The Question:

Are medical device or pharmaceutical companies designated as a qualifying entity subject to HIPAA and HITECH?

The Answer:

Yes.

Classifying the entity

Are medical device or pharmaceutical companies designated as a qualifying entity subject to HIPAA and the HITECH Act? Yes. In general, a provider that “transmits any health information in electronic form in connection with a transaction covered by this subchapter” is considered a covered entity. Moreover, according to the 45 CFR §160.103(2)(ii)(3), “a covered entity may be a business associate of another covered entity.” In fact, CMS recognized that as a government agency, it is subject to HIPAA, the HITECH Act and related rules in an October 2012 report issued by the Office of the Inspector General, “CMS Response to Breaches and Medical Identity Theft.”

In turn, a business associate, as defined by the HIPAA Rules, is “a person who performs functions or activitieson behalf of, or certain services for, a covered entity that involve the use or disclosure of protected health information” (emphasis added). A subcontractor is a person who contracts with a business associate and stores, handles or transmits PHI. Regardless, under Section 164.308(b) of the Security Rule and 164.502(e) of the Privacy Rule, a covered entity or business associate is required to enter into an arrangement known as a business associate agreement to provide parameters and some legal protection when a contracted entity is handling PHI.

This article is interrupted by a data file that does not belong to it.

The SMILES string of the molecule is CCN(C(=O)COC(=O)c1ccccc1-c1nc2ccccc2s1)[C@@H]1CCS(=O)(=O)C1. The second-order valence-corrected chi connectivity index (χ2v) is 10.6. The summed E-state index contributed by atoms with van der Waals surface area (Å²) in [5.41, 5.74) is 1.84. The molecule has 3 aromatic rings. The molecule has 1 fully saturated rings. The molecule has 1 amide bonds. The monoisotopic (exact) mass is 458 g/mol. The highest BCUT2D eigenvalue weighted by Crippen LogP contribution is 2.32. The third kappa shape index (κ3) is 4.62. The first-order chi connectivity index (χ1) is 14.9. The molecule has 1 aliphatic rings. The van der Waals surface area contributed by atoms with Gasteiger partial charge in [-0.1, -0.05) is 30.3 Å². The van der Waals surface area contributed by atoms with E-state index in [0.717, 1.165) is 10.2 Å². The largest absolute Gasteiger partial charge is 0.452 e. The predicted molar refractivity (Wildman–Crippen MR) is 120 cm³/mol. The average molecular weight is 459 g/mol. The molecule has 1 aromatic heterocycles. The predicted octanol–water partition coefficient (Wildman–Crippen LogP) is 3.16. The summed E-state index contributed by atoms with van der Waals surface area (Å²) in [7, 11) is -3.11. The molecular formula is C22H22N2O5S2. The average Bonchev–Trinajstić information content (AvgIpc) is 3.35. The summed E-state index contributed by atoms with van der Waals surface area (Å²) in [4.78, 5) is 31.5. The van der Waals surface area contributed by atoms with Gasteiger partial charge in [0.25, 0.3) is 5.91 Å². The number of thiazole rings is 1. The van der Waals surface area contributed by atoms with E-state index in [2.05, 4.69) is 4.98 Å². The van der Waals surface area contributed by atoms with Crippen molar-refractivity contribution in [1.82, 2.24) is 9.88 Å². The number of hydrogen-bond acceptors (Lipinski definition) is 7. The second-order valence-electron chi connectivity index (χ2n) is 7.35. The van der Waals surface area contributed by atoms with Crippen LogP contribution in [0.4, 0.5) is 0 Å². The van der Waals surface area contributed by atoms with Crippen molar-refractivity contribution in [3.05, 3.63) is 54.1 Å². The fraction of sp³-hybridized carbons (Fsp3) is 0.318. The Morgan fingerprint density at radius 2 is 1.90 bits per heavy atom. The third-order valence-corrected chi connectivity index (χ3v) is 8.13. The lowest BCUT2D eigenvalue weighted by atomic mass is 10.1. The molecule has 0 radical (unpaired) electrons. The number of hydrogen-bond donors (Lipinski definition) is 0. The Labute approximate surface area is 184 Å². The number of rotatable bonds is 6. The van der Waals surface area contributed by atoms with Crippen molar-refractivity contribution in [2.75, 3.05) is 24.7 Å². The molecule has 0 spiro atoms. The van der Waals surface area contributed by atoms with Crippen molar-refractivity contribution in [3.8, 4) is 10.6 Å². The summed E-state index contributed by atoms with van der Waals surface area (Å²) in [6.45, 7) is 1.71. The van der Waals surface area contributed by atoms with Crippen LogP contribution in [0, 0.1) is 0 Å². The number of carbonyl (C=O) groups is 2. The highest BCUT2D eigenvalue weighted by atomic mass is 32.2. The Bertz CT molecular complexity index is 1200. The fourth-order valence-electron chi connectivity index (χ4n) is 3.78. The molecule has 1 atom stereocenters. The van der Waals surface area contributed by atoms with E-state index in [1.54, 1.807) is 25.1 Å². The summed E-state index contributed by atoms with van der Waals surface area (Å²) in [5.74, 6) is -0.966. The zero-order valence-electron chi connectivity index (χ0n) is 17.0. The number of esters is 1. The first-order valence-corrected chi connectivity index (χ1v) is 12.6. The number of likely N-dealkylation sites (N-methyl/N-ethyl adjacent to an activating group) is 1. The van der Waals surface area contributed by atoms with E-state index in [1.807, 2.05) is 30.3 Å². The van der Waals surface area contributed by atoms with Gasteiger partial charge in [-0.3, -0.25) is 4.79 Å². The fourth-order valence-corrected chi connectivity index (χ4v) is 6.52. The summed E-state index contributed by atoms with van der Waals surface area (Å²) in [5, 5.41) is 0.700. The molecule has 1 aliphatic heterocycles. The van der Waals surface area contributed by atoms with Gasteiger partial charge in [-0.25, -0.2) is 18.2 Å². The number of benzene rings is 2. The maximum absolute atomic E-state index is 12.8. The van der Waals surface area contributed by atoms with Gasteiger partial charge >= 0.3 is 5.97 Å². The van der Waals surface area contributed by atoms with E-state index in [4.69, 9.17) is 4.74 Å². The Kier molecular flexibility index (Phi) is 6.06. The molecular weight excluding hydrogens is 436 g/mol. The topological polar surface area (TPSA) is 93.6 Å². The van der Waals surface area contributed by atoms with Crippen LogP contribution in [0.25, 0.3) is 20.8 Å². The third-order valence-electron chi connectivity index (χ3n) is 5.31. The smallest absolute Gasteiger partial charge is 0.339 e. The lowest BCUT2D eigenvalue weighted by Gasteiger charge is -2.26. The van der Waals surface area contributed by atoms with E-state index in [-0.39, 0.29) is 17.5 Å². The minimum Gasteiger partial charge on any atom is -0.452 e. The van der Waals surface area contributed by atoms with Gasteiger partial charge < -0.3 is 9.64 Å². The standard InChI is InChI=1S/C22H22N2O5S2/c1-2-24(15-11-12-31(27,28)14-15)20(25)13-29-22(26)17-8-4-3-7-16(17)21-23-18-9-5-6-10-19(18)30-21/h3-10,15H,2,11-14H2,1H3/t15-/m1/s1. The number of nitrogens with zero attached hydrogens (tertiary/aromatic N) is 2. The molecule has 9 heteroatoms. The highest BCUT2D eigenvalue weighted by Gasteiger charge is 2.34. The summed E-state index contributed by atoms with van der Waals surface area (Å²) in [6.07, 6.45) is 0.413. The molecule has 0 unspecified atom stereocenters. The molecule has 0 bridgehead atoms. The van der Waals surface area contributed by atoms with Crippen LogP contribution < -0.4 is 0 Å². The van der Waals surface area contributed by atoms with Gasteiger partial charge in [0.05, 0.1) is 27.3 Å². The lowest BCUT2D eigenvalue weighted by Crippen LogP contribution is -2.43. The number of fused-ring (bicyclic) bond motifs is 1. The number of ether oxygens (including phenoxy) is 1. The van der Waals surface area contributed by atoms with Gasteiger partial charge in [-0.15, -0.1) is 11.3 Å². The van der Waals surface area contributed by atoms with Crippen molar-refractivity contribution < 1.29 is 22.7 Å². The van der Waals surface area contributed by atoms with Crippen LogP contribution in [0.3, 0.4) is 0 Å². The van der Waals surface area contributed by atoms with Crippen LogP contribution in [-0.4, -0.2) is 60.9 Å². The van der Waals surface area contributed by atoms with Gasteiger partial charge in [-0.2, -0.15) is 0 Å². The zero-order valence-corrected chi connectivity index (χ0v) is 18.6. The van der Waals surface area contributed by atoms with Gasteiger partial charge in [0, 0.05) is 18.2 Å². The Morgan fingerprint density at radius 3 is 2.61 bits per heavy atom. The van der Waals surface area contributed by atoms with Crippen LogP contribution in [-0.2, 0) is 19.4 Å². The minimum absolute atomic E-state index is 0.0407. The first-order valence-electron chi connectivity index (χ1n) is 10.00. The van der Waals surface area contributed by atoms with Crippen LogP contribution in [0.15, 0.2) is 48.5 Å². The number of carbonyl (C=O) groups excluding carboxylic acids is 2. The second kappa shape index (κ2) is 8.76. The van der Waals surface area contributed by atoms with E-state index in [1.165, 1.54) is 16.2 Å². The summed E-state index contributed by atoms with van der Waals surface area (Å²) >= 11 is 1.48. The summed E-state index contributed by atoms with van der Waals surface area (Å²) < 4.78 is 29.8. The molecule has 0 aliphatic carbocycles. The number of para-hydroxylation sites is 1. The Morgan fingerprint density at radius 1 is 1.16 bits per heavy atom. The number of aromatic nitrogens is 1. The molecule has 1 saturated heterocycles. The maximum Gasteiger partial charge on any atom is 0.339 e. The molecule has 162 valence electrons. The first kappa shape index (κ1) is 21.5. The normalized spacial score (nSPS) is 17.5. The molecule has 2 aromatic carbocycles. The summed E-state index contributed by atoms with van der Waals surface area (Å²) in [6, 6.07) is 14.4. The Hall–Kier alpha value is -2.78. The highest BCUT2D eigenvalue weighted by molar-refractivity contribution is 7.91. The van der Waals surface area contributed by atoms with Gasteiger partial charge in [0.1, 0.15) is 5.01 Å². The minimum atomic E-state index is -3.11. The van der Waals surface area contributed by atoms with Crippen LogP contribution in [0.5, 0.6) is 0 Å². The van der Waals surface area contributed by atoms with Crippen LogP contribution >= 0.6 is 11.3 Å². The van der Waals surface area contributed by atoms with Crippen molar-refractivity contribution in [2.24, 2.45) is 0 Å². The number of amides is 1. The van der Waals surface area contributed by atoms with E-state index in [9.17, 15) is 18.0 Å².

Effective Feb. 18, 2010, Section 13408 of the HITECH Act provides that health information organizations, e-prescribing gateways, vendors of personal health records and other persons that facilitate data transmission and require access to PHI, regardless of their status as a covered entity, business associate or subcontractor, are subject to business associate agreements in accordance with the HIPAA Rules.